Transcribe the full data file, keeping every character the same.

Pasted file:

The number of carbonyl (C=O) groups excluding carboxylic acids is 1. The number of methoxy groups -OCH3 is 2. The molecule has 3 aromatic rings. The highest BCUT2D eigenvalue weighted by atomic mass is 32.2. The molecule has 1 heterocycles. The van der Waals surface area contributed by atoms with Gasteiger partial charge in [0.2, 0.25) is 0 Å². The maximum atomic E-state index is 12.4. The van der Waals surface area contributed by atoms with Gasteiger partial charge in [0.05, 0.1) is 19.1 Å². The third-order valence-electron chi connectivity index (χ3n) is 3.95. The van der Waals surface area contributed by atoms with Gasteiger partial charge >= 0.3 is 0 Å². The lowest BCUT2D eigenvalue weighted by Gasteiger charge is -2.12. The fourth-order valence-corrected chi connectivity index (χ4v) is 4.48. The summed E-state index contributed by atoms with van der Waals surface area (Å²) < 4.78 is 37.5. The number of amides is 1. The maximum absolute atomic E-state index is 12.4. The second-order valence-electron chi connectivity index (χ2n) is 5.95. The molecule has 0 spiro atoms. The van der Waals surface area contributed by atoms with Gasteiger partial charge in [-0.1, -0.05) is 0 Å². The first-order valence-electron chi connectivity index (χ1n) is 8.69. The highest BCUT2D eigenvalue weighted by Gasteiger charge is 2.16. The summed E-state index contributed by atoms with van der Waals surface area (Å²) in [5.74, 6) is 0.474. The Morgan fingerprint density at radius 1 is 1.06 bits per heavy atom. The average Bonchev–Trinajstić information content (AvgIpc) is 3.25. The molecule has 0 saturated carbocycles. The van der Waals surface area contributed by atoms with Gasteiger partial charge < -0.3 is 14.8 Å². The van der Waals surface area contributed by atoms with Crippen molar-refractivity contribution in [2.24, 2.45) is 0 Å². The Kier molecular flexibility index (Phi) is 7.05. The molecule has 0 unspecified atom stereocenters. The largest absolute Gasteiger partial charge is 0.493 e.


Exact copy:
The number of carbonyl (C=O) groups excluding carboxylic acids is 1. The number of methoxy groups -OCH3 is 2. The molecule has 3 aromatic rings. The highest BCUT2D eigenvalue weighted by atomic mass is 32.2. The molecule has 1 heterocycles. The van der Waals surface area contributed by atoms with Gasteiger partial charge in [0.2, 0.25) is 0 Å². The maximum atomic E-state index is 12.4. The van der Waals surface area contributed by atoms with Gasteiger partial charge in [0.05, 0.1) is 19.1 Å². The third-order valence-electron chi connectivity index (χ3n) is 3.95. The van der Waals surface area contributed by atoms with Gasteiger partial charge >= 0.3 is 0 Å². The lowest BCUT2D eigenvalue weighted by Gasteiger charge is -2.12. The fourth-order valence-corrected chi connectivity index (χ4v) is 4.48. The summed E-state index contributed by atoms with van der Waals surface area (Å²) < 4.78 is 37.5. The number of amides is 1. The maximum absolute atomic E-state index is 12.4. The second-order valence-electron chi connectivity index (χ2n) is 5.95. The molecule has 0 spiro atoms. The van der Waals surface area contributed by atoms with Gasteiger partial charge in [-0.1, -0.05) is 0 Å². The first-order valence-electron chi connectivity index (χ1n) is 8.69. The highest BCUT2D eigenvalue weighted by Gasteiger charge is 2.16. The summed E-state index contributed by atoms with van der Waals surface area (Å²) in [5.74, 6) is 0.474. The Morgan fingerprint density at radius 1 is 1.06 bits per heavy atom. The average Bonchev–Trinajstić information content (AvgIpc) is 3.25. The molecule has 0 saturated carbocycles. The van der Waals surface area contributed by atoms with Gasteiger partial charge < -0.3 is 14.8 Å². The van der Waals surface area contributed by atoms with Crippen molar-refractivity contribution in [2.24, 2.45) is 0 Å². The Kier molecular flexibility index (Phi) is 7.05. The molecule has 0 unspecified atom stereocenters. The largest absolute Gasteiger partial charge is 0.493 e.